It is only at this point that Rivka takes on an active role in the negotiations. The text even implies that she wasn’t necessarily present during Eliezer’s presentation. (24:58) “And they CALLED to Rivka, and they said to her, ‘Will you go with this man?’ And she said, ‘I will go.’”

Rivka’s immediate acquiescence to Eliezer’s proposal is arresting.

How can we understand what led to Rivka’s unqualified readiness to join Eliezer in the journey back to Canaan? Even if one assumes that she was impressed by Avraham’s servant’s deportment when he met her at the well—(24:17) Eliezer says “please” when he asks for the water, (24:22) he showers gifts upon her, and perhaps most significantly, (24:26-27) he openly displays his belief in God’s Personal Intervention in his affairs, “And the man bowed down and prostrated himself to God. And he said, ‘Blessed is HaShem, the God of my master Avraham, Who did not Forsake His Compassion and His Truth from my master. I was in the way and HaShem Guided me to the house of my master’s brother’”—nevertheless, she is not marrying Eliezer, but rather Yitzchak. How is she in a position to evaluate whether Yitzchak will be a proper spouse sight-unseen? With regard to the rule cited above in fn. 4, i.e., a woman/orphan should not be married off without her being asked her opinion regarding the match, while the process of asking Rivka seems to support the practice’s premise, yet since Rivka appears not to be in a position where she can offer an informed response, i.e., how is she to properly evaluate her prospects without ever having met her proposed spouse? Shouldn’t her inability to properly evaluate the offer render her decision moot? Is Yitzchak’s impressive “Yichus” (genealogy) sufficient to convince her that Avraham’s son would make a good husband? Shouldn’t we keep in mind that Yishmael is also Avraham’s son? Is Rivka convinced the same way that Betuel and Lavan are by Eliezer’s presentation that God is Behind her having successfully met the test that the servant had proposed in his prayer, and therefore she becomes fully prepared to defer to what is apparently a Divine Plan?[5]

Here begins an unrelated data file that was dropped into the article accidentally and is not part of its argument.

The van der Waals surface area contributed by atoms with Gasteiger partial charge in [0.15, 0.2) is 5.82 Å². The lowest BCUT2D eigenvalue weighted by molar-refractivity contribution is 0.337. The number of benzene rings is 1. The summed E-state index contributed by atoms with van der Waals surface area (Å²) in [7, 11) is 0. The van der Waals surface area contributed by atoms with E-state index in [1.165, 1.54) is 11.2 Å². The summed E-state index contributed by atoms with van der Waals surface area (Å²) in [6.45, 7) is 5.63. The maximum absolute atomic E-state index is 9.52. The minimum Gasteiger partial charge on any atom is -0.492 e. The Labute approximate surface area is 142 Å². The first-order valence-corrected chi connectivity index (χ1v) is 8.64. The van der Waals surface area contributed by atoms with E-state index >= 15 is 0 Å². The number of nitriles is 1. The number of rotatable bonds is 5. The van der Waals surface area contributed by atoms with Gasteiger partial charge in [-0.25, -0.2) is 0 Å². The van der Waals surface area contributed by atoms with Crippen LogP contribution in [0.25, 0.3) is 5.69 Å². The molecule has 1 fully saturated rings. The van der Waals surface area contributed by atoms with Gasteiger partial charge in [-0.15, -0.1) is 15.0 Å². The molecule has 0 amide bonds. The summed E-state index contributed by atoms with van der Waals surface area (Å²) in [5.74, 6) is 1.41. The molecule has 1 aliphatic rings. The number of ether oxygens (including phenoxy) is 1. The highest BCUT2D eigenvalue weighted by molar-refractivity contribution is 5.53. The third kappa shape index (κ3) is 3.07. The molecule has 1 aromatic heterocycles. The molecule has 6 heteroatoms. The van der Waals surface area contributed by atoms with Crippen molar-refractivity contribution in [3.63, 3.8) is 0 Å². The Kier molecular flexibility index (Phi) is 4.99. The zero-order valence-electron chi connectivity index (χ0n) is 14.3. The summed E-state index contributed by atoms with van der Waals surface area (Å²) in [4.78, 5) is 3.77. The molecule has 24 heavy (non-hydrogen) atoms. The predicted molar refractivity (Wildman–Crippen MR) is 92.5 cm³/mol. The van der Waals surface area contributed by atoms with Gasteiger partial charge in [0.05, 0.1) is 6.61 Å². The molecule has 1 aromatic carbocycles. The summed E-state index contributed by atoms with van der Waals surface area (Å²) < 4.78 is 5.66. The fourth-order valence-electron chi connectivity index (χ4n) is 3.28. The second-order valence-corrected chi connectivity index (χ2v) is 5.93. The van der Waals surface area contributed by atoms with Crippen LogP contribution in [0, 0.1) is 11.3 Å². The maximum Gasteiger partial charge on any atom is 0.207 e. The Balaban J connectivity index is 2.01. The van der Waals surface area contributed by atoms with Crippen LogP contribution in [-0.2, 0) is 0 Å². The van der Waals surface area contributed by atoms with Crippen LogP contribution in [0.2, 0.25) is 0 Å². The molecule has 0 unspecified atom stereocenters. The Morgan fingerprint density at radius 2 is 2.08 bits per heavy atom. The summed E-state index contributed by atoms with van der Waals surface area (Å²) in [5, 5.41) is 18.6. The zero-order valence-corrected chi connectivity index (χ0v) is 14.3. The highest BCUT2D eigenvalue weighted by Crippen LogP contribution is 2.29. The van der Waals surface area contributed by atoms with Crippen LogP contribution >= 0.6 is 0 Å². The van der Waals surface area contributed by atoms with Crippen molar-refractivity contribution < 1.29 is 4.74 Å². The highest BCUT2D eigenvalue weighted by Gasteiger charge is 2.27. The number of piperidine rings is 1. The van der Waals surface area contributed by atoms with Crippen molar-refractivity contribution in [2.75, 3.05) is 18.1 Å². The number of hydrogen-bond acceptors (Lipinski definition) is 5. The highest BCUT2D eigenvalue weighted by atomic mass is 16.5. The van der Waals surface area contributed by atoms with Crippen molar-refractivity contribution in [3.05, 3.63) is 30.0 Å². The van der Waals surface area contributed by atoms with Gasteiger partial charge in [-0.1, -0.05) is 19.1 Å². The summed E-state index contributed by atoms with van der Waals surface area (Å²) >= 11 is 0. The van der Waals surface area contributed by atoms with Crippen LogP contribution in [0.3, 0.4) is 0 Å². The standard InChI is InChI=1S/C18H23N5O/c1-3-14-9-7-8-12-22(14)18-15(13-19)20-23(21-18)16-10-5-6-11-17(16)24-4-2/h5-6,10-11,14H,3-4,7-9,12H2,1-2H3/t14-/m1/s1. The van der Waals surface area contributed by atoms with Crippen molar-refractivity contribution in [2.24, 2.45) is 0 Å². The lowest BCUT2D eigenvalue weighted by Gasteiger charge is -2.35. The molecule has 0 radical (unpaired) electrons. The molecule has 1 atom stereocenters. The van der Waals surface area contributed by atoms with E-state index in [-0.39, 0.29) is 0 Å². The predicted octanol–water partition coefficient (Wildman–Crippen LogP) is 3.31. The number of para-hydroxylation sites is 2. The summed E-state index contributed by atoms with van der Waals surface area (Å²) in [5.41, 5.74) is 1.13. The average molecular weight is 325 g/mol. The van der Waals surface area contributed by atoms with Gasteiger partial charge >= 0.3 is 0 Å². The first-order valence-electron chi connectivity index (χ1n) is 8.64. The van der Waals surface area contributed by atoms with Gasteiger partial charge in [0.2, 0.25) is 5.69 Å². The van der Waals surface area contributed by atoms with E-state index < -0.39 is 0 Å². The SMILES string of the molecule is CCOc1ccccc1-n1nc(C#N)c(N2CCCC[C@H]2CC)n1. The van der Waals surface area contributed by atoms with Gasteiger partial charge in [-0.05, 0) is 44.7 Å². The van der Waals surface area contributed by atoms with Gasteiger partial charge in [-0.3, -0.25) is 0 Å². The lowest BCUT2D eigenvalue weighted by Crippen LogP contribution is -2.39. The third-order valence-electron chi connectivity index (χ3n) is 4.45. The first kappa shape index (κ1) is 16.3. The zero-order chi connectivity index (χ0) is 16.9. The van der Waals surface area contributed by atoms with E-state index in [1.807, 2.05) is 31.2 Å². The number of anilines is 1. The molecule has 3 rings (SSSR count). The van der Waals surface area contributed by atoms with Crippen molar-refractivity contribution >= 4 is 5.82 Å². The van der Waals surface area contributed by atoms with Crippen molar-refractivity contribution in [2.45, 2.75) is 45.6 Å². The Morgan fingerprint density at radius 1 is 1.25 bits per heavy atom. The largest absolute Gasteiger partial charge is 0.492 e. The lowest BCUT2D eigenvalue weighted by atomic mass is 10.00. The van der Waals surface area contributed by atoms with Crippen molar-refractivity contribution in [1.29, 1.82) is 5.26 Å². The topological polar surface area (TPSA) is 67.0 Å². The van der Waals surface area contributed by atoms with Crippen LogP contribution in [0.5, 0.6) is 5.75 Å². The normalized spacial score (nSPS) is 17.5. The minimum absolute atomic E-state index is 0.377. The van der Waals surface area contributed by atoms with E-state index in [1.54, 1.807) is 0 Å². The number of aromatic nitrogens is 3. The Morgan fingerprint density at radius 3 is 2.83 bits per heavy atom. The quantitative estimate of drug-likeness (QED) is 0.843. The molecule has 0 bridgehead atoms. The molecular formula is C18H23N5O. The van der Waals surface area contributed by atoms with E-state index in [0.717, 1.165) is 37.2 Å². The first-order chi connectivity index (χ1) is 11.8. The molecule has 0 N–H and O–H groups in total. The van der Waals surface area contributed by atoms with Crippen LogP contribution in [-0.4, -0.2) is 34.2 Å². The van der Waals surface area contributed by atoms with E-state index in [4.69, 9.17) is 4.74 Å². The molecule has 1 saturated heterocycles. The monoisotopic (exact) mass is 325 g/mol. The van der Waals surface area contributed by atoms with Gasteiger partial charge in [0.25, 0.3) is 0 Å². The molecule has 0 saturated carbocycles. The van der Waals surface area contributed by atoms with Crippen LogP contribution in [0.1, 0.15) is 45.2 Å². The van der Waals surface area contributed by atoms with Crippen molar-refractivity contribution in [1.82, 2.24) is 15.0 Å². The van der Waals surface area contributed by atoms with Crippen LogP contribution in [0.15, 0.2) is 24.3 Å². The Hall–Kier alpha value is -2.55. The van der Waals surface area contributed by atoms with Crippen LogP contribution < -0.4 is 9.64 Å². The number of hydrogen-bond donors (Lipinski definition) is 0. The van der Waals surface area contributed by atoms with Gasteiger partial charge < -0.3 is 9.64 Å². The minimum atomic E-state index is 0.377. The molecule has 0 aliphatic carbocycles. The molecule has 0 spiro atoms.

Was Rivka overly relying on a miraculous sign in order to determine her destiny?

Assuming that Rivka, like Eliezer, also believed that the Hand of God was guiding the events leading up to her decision to marry Yitzchak, it would seem to open her up to the same criticism that is leveled by some against Eliezer’s actions. Consider RaMBaM’s evaluation of Eliezer’s methodology in Mishneh Tora, Hilchot Avoda Zora 11:4—

One must not engage in soothsaying/divining like an idolater, as it says, (VaYikra 19:26) “Lo Tenachashu”. What are examples of divining?…And similarly one who sets signs for himself, e.g., if such and such occurs, then I will do a certain action, and if these things do not occur, I will not do the action, like Eliezer, servant of Avraham…

RaShI disagrees with RaMBaM, and does not understand Eliezer’s test as an act of supernatural divination. He writes concerning 24:14 that the test was designed to clarify the potential candidate’s personal qualities, something that in addition to determining whether or not she belonged to Avraham’s extended family, would be crucial for deciding if she was right for Yitzchak.

(By offering water also to the camels, she has demonstrated) that she is appropriate for him (Yitzchak), for she does acts of kindness and therefore is worthy of entering the family of Avraham (who is also renowned for performing acts of kindness.)

MaHaRaL MiPrague, in his commentary on RaShI, “Gur Aryeh”, expands upon RaShI’s contention.